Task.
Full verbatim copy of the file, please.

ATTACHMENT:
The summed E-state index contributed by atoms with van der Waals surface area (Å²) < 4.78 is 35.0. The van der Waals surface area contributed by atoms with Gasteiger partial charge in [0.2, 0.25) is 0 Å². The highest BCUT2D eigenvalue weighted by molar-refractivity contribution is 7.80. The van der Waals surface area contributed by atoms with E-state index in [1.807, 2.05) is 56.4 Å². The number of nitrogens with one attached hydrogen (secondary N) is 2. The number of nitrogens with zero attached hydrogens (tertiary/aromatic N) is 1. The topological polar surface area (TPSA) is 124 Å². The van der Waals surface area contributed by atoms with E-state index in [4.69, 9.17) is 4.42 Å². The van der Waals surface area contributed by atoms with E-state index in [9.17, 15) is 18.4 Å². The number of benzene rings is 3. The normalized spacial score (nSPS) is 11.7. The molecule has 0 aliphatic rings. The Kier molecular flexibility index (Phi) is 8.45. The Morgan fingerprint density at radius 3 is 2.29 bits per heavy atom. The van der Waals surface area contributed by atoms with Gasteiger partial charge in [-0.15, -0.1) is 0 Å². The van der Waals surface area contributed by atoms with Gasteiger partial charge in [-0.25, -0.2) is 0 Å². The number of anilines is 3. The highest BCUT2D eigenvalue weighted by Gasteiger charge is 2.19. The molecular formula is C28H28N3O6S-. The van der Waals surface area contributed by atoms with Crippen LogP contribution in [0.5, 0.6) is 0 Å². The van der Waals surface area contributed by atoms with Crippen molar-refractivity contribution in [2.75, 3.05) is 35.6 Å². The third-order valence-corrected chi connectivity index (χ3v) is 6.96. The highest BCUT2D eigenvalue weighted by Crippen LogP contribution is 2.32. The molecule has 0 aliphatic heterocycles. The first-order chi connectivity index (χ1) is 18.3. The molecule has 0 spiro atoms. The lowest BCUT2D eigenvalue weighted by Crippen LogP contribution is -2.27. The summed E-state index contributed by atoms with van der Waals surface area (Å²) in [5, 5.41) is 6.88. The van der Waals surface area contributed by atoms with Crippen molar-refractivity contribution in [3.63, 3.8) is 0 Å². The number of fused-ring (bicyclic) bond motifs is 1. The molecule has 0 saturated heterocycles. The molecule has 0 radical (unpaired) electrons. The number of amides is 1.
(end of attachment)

The summed E-state index contributed by atoms with van der Waals surface area (Å²) < 4.78 is 35.0. The van der Waals surface area contributed by atoms with Gasteiger partial charge in [0.2, 0.25) is 0 Å². The highest BCUT2D eigenvalue weighted by molar-refractivity contribution is 7.80. The van der Waals surface area contributed by atoms with E-state index in [1.807, 2.05) is 56.4 Å². The number of nitrogens with one attached hydrogen (secondary N) is 2. The number of nitrogens with zero attached hydrogens (tertiary/aromatic N) is 1. The topological polar surface area (TPSA) is 124 Å². The van der Waals surface area contributed by atoms with E-state index in [4.69, 9.17) is 4.42 Å². The van der Waals surface area contributed by atoms with E-state index in [9.17, 15) is 18.4 Å². The number of benzene rings is 3. The normalized spacial score (nSPS) is 11.7. The molecule has 0 aliphatic rings. The Kier molecular flexibility index (Phi) is 8.45. The Morgan fingerprint density at radius 3 is 2.29 bits per heavy atom. The van der Waals surface area contributed by atoms with Gasteiger partial charge in [-0.15, -0.1) is 0 Å². The van der Waals surface area contributed by atoms with Gasteiger partial charge in [-0.25, -0.2) is 0 Å². The number of anilines is 3. The highest BCUT2D eigenvalue weighted by Gasteiger charge is 2.19. The molecular formula is C28H28N3O6S-. The van der Waals surface area contributed by atoms with Crippen LogP contribution in [0.5, 0.6) is 0 Å². The van der Waals surface area contributed by atoms with Crippen molar-refractivity contribution in [2.75, 3.05) is 35.6 Å². The third-order valence-corrected chi connectivity index (χ3v) is 6.96. The highest BCUT2D eigenvalue weighted by Crippen LogP contribution is 2.32. The molecule has 0 aliphatic heterocycles. The first-order chi connectivity index (χ1) is 18.3. The molecule has 0 spiro atoms. The lowest BCUT2D eigenvalue weighted by Crippen LogP contribution is -2.27. The summed E-state index contributed by atoms with van der Waals surface area (Å²) in [5, 5.41) is 6.88. The van der Waals surface area contributed by atoms with Crippen molar-refractivity contribution in [3.63, 3.8) is 0 Å². The number of fused-ring (bicyclic) bond motifs is 1. The molecule has 0 saturated heterocycles. The molecule has 0 radical (unpaired) electrons. The number of amides is 1.